Obviously questions arise with Niagara Falls Mayor Paul Dyster's plan to use part of the city's share of the casino cash to pay a state agency, USA Niagara Development Corporation, $1.5 million to operate the Niagara Falls Conference Center and manage events on the city-owned Old Falls St.
Two years ago, the city paid $1 million for the same services out of state aid it received. Why the raise?
Global Spectrum Inc. actually manages the Conference Center and Old Falls St., and did so for several years for a sum of $1 million.
Is USA Niagara acting as a middleman? How much will Global Spectrum get paid with Dyster's new USA Niagara agreement? Will USA Niagara get the difference between what the city used to pay ($1 million) and what it will pay now ($1.5 million)? Or did Global Spectrum raise their fees by half a million?
The state taking the city's money is nothing new. Not many know it but for years the City of Niagara Falls paid USA Niagara, a subsidiary of Empire State Development, $3.1 million per year.
That's right. The state agency charged with investing money to develop downtown Niagara Falls actually took 18 percent of the total state aid the city received.
When USA Niagara's contract with the city came to the end in 2012, three defiant council members refused to continue the gift.
One of those, Sam Fruscione, the voters in their wisdom chose to not re-elect and the council majority swung to Dyster.
It was on Jan. 22, 2001, that then-Gov. George Pataki announced the creation of USA Niagara to promote economic development and tourism in Niagara Falls.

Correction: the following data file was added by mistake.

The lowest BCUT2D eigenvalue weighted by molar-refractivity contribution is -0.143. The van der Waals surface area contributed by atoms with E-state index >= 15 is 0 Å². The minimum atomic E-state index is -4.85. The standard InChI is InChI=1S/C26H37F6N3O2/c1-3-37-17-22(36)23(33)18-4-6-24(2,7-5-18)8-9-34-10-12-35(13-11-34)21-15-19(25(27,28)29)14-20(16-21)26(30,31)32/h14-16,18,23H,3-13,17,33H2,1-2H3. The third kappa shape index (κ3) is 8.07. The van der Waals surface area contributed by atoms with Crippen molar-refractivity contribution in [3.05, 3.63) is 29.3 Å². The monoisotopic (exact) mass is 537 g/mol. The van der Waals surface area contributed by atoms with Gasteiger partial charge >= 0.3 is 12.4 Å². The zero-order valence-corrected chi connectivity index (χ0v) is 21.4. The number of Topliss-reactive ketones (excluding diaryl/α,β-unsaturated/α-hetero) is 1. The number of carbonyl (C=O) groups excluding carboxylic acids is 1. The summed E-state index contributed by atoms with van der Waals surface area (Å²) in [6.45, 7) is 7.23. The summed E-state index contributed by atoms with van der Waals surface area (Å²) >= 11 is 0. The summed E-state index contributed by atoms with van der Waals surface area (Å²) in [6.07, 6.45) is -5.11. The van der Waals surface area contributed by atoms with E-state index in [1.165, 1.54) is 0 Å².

"We are beginning a new chapter for Niagara Falls," Gov. Pataki said. "USA Niagara ... will bring a brighter and stronger future for Niagara Falls. (It) worked in Times Square. We will use this same 'Times Square' energy and vision to revitalize Niagara Falls."
An agreement signed in 2002 required the city to pay $2.1 million of its $17.5 million annual state aid to USA Niagara and later modified to add $1 million more toward USA Niagara's management of the Conference Center and Old Falls St. The agreement expired Dec. 31, 2012.
A majority of the old council, Fruscione, Glenn Choolokian and Robert Anderson opposed the $3.1 million payment from the third poorest city in the United States to a bureaucracy supposed to be a state funded agency.
"The model is inefficient. The city gives USA Niagara money and they throw it back at us and say 'we are going to give you this or that.' The money they 'invest' is our money," Choolokian said.
Up to that date, the city had given USA Niagara around $24 million.
Over the years that USA Niagara has operated, for every business that opened several closed and Niagara Falls went downhill by measurable standards including population and employment.
Times Square it wasn't.
USA Niagara did however develop the Conference Center after Gov. Pataki handed the Senecas the city's (10,000 plus capacity) convention center, which they turned into a casino.
The Niagara Falls Conference Center accommodates only 3,000 people, and cost $20 million to build/renovate.
Once USA Niagara took over the events at Old Falls St. and the conference center they managed to post losses every year.
Choolokian said, "The city owns Old Fall Street but USA Niagara dictates what we are allowed to do. Local business people with solid business ideas who want to make money on the street have to jump through hoops then get turned down. Then USA Niagara loses money and sends us the bill. The city of Niagara Falls should run our own entities! After all, it is our money." And even though it was cut off from city funding in 2013-2014, USA Niagara still managed the Conference Center and Old Falls St., - suggesting they might be profitable after all.
The majority on the present council are going to agree to pay $1.5 million per year for what they paid $1 million just two years ago.
Our next story will detail just what that will mean starting next year.